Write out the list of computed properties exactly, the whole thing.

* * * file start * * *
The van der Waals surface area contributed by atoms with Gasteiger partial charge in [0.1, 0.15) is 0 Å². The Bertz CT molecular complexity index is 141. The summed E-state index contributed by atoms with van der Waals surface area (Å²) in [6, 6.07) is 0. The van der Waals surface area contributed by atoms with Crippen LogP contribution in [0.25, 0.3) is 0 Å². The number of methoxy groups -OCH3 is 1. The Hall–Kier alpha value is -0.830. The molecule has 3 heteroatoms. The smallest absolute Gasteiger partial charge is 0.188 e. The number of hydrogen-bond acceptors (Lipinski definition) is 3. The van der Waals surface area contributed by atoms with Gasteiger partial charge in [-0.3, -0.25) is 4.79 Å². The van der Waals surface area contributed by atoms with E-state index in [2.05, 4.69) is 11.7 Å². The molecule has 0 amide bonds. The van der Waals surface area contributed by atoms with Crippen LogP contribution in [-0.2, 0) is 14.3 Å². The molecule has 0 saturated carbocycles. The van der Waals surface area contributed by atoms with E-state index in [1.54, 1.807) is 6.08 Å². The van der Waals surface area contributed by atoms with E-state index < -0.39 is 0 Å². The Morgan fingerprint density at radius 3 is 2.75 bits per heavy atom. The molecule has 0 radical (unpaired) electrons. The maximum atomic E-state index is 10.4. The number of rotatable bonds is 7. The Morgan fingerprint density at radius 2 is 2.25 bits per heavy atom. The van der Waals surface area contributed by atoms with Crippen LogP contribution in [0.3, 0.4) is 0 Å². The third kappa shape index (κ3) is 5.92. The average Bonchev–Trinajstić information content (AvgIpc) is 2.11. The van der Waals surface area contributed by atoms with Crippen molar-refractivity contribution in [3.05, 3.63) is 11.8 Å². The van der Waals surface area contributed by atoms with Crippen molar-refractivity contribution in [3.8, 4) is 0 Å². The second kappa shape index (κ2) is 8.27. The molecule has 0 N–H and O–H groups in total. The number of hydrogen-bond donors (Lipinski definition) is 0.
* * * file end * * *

The van der Waals surface area contributed by atoms with Gasteiger partial charge in [0.1, 0.15) is 0 Å². The Bertz CT molecular complexity index is 141. The summed E-state index contributed by atoms with van der Waals surface area (Å²) in [6, 6.07) is 0. The van der Waals surface area contributed by atoms with Crippen LogP contribution in [0.25, 0.3) is 0 Å². The number of methoxy groups -OCH3 is 1. The Hall–Kier alpha value is -0.830. The molecule has 3 heteroatoms. The smallest absolute Gasteiger partial charge is 0.188 e. The number of hydrogen-bond acceptors (Lipinski definition) is 3. The van der Waals surface area contributed by atoms with Gasteiger partial charge in [-0.3, -0.25) is 4.79 Å². The van der Waals surface area contributed by atoms with E-state index in [2.05, 4.69) is 11.7 Å². The molecule has 0 amide bonds. The van der Waals surface area contributed by atoms with Crippen LogP contribution in [-0.2, 0) is 14.3 Å². The molecule has 0 saturated carbocycles. The van der Waals surface area contributed by atoms with E-state index in [1.54, 1.807) is 6.08 Å². The van der Waals surface area contributed by atoms with E-state index < -0.39 is 0 Å². The Morgan fingerprint density at radius 3 is 2.75 bits per heavy atom. The molecule has 0 radical (unpaired) electrons. The maximum atomic E-state index is 10.4. The number of rotatable bonds is 7. The Morgan fingerprint density at radius 2 is 2.25 bits per heavy atom. The van der Waals surface area contributed by atoms with Crippen LogP contribution in [0.3, 0.4) is 0 Å². The third kappa shape index (κ3) is 5.92. The average Bonchev–Trinajstić information content (AvgIpc) is 2.11. The van der Waals surface area contributed by atoms with Crippen molar-refractivity contribution in [3.05, 3.63) is 11.8 Å². The van der Waals surface area contributed by atoms with Crippen molar-refractivity contribution in [3.8, 4) is 0 Å². The second kappa shape index (κ2) is 8.27. The molecule has 0 N–H and O–H groups in total. The number of hydrogen-bond donors (Lipinski definition) is 0.